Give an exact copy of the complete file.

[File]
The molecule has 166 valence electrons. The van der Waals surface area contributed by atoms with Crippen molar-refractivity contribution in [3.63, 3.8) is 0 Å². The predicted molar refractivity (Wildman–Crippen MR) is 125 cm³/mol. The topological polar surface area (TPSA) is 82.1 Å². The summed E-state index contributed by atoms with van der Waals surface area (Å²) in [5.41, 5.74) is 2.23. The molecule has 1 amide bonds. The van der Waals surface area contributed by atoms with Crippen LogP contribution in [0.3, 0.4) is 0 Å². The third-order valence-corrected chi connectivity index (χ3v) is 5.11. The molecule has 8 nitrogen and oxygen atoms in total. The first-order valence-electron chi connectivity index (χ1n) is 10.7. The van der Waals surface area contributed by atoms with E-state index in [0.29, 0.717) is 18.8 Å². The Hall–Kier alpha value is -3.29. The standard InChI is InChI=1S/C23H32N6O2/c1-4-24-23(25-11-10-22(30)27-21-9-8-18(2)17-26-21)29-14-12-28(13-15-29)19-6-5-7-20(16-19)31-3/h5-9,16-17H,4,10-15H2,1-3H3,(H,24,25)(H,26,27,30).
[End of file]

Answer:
The molecule has 166 valence electrons. The van der Waals surface area contributed by atoms with Crippen molar-refractivity contribution in [3.63, 3.8) is 0 Å². The predicted molar refractivity (Wildman–Crippen MR) is 125 cm³/mol. The topological polar surface area (TPSA) is 82.1 Å². The summed E-state index contributed by atoms with van der Waals surface area (Å²) in [5.41, 5.74) is 2.23. The molecule has 1 amide bonds. The van der Waals surface area contributed by atoms with Crippen LogP contribution in [0.3, 0.4) is 0 Å². The third-order valence-corrected chi connectivity index (χ3v) is 5.11. The molecule has 8 nitrogen and oxygen atoms in total. The first-order valence-electron chi connectivity index (χ1n) is 10.7. The van der Waals surface area contributed by atoms with E-state index in [0.29, 0.717) is 18.8 Å². The Hall–Kier alpha value is -3.29. The standard InChI is InChI=1S/C23H32N6O2/c1-4-24-23(25-11-10-22(30)27-21-9-8-18(2)17-26-21)29-14-12-28(13-15-29)19-6-5-7-20(16-19)31-3/h5-9,16-17H,4,10-15H2,1-3H3,(H,24,25)(H,26,27,30).